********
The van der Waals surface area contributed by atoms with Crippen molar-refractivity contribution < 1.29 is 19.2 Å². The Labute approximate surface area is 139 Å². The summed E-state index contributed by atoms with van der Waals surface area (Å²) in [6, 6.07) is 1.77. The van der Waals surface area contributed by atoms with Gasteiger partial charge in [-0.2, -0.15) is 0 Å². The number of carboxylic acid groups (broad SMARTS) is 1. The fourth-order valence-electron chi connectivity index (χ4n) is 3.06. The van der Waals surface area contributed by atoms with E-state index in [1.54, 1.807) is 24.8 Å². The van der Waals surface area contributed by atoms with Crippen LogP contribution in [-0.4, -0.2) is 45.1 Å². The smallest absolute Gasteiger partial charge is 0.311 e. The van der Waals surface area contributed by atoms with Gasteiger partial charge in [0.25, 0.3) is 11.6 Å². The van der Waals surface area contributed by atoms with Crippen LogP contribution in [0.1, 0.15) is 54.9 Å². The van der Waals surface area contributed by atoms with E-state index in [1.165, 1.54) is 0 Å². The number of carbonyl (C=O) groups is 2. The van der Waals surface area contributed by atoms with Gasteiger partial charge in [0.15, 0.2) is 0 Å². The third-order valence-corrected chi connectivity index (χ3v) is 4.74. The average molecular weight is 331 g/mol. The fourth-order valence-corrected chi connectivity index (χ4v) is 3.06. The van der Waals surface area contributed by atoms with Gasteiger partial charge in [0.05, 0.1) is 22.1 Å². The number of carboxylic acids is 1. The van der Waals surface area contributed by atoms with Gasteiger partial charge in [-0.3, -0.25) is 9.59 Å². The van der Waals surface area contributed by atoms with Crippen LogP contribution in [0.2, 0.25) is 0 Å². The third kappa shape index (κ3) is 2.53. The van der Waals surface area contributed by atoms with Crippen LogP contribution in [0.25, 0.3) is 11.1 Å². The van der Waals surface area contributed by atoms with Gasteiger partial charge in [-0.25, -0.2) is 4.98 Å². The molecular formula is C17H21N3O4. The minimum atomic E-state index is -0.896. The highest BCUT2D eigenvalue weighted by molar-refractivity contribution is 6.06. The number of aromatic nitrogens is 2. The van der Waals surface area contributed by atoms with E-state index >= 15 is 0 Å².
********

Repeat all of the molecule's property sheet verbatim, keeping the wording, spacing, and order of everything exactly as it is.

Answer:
The van der Waals surface area contributed by atoms with Crippen molar-refractivity contribution < 1.29 is 19.2 Å². The Labute approximate surface area is 139 Å². The summed E-state index contributed by atoms with van der Waals surface area (Å²) in [6, 6.07) is 1.77. The van der Waals surface area contributed by atoms with Gasteiger partial charge in [-0.2, -0.15) is 0 Å². The number of carboxylic acid groups (broad SMARTS) is 1. The fourth-order valence-electron chi connectivity index (χ4n) is 3.06. The van der Waals surface area contributed by atoms with E-state index in [1.54, 1.807) is 24.8 Å². The van der Waals surface area contributed by atoms with Crippen LogP contribution in [-0.4, -0.2) is 45.1 Å². The smallest absolute Gasteiger partial charge is 0.311 e. The van der Waals surface area contributed by atoms with Gasteiger partial charge in [0.25, 0.3) is 11.6 Å². The van der Waals surface area contributed by atoms with Crippen LogP contribution in [0.1, 0.15) is 54.9 Å². The van der Waals surface area contributed by atoms with E-state index in [1.165, 1.54) is 0 Å². The number of carbonyl (C=O) groups is 2. The van der Waals surface area contributed by atoms with Gasteiger partial charge in [0.15, 0.2) is 0 Å². The third-order valence-corrected chi connectivity index (χ3v) is 4.74. The average molecular weight is 331 g/mol. The fourth-order valence-corrected chi connectivity index (χ4v) is 3.06. The van der Waals surface area contributed by atoms with Gasteiger partial charge in [0.05, 0.1) is 22.1 Å². The number of carboxylic acids is 1. The van der Waals surface area contributed by atoms with Gasteiger partial charge in [-0.3, -0.25) is 9.59 Å². The van der Waals surface area contributed by atoms with Crippen LogP contribution in [0.2, 0.25) is 0 Å². The third kappa shape index (κ3) is 2.53. The van der Waals surface area contributed by atoms with Crippen LogP contribution in [0.25, 0.3) is 11.1 Å². The van der Waals surface area contributed by atoms with Gasteiger partial charge in [-0.25, -0.2) is 4.98 Å². The molecular formula is C17H21N3O4. The minimum atomic E-state index is -0.896. The highest BCUT2D eigenvalue weighted by molar-refractivity contribution is 6.06. The number of aromatic nitrogens is 2. The van der Waals surface area contributed by atoms with E-state index >= 15 is 0 Å².